Dad’s jazz collection kept growing and so did his knowledge and influence in the world of jazz. He had one of the biggest, oldest jazz collections in the world. People loved his radio programmes “Artistry in Rhythm” and “Jazz Journal” and he became known as “South Africa’s Jazz King”. He got lots of letters from Jazz fans all over the world and won a trip to England on the “100,000 TO GO” quiz show. The topic was JAZZ of course. He knew the ins and outs of jazz. The Quiz Master had to scramble for other questions when the puritan jazz man refused to answer certain questions, stating “That is NOT a jazz question”. Well, he won a trip for two, to the land of his birth. It was his first trip home in 20 years.
His sister and her family visited us once. It was a culture shock for all of us. They were so different. We were used to my dad’s accent and we didn’t consider him to be a foreigner. Our cousins were pink and soft; REALLY soft. They were 18 and 16 and very slim and their hands were kind of floppy. When they arrived at 28 Rolleston Place, the whole neighbourhood came out to see them. They were watched from the swings, see-saw, the slide, the trees and a few lace curtains were slightly open. My aunt asked her eldest son to help her with her suitcase and in his very sing-songy, high voice he said, “Oh cum on muvver.” They were ok after a while and I think I may have even fallen in love with the younger one. He looked like one of the Beatles. His name was Peter and his brother was David. Very original of my dad and his sister I thought.
They had an unusual way of kissing. It was always on the side of our cheeks but their lips never touched any part of our faces. South Africans kissed on the lips so we considered it rude and snobbish to do it any other way. They were always fully clothed and never bare footed. We ran around like the street kids we were, always bare foot and barely clad. They watched us going up and down trees, in and out of every one’s house and to their horror, climbing through the underground storm water drain pipes which ran about 6 foot under the road. They had arrived in Africa alright and they didn’t need a safari.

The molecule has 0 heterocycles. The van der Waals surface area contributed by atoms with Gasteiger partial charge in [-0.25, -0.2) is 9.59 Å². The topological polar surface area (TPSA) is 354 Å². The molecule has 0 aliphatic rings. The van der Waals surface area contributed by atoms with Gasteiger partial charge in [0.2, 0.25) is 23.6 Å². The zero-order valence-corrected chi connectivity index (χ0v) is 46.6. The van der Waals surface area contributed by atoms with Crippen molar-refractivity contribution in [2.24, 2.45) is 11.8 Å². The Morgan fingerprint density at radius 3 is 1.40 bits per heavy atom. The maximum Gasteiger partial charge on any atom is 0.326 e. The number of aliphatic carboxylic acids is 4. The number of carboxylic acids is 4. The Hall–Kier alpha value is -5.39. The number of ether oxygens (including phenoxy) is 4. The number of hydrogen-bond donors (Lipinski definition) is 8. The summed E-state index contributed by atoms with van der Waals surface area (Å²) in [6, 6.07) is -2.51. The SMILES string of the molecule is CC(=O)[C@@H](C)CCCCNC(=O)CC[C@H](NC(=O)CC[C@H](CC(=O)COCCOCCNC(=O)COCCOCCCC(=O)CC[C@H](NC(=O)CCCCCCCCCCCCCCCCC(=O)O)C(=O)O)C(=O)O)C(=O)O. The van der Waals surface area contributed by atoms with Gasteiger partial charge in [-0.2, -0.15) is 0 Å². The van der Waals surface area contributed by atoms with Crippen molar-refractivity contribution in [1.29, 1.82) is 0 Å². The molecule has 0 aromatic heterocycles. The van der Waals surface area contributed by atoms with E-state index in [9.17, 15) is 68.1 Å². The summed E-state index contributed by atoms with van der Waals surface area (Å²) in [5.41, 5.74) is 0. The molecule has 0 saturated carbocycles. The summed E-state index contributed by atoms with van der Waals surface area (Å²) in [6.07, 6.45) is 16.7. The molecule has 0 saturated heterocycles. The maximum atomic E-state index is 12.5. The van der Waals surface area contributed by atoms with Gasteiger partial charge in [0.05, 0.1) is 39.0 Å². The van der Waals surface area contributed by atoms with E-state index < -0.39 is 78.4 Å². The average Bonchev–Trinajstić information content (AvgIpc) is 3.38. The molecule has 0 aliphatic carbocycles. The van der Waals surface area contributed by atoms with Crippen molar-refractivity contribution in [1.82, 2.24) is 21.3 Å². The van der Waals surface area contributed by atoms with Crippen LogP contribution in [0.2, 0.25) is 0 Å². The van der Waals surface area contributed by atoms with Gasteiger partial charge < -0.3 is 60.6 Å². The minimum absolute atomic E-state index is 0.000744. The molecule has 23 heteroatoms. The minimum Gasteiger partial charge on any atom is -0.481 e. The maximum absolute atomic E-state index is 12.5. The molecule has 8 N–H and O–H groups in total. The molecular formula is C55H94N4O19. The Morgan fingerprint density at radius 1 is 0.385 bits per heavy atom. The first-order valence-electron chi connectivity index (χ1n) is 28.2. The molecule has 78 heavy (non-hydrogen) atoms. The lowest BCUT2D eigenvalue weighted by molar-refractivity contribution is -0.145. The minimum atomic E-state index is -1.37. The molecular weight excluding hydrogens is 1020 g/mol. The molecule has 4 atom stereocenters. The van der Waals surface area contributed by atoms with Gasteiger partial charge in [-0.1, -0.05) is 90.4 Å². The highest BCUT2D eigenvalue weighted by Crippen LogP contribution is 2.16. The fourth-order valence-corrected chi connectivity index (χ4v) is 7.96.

We learnt a bit about dad during that visit. His younger brother had been killed in a motorbike accident when he was 16. Wilf wanted to join the Navy but had no qualifications so he joined the Merchant Navy as a ship’s carpenter and started his life of travel.
Wilf and his sister Flo had been evacuees during the Second World War. He remembered the bombing of London and had quite a collection of shrapnel and war relics.
One of my favourite things to do was to jitterbug with dad. He had won the Jitterbug Championships in Kent for a few years in a row. I was small and flexible and loved being thrown around by him.
It seemed to me that dad could see himself in Dave and didn’t like it. Dad wasn’t the goody-goody we had all thought he had been; Merchant Navy, sailor’s lifestyle, drinking, smoking, (he got TB when he was in his early 20s) and goodness knows what else. Things changed when us kids came along. There was no alcohol or any other substance allowed in our house.
Except for when Papa stayed. He had plenty. Val kept trying to flush it down the toilet, but it would pop up again. We would help him make his cigarettes with a little roller, paper and tobacco. It was fun licking the edge of the paper to finish it off. Papa had to leave when he wouldn’t stop drinking. He moved into a small flat in town with his budgie.
Wilf had done it all and he did everything he could to stop us from doing what he had done. He lost Dave and Sue in the process. It seemed to me that he just didn’t know how to do it.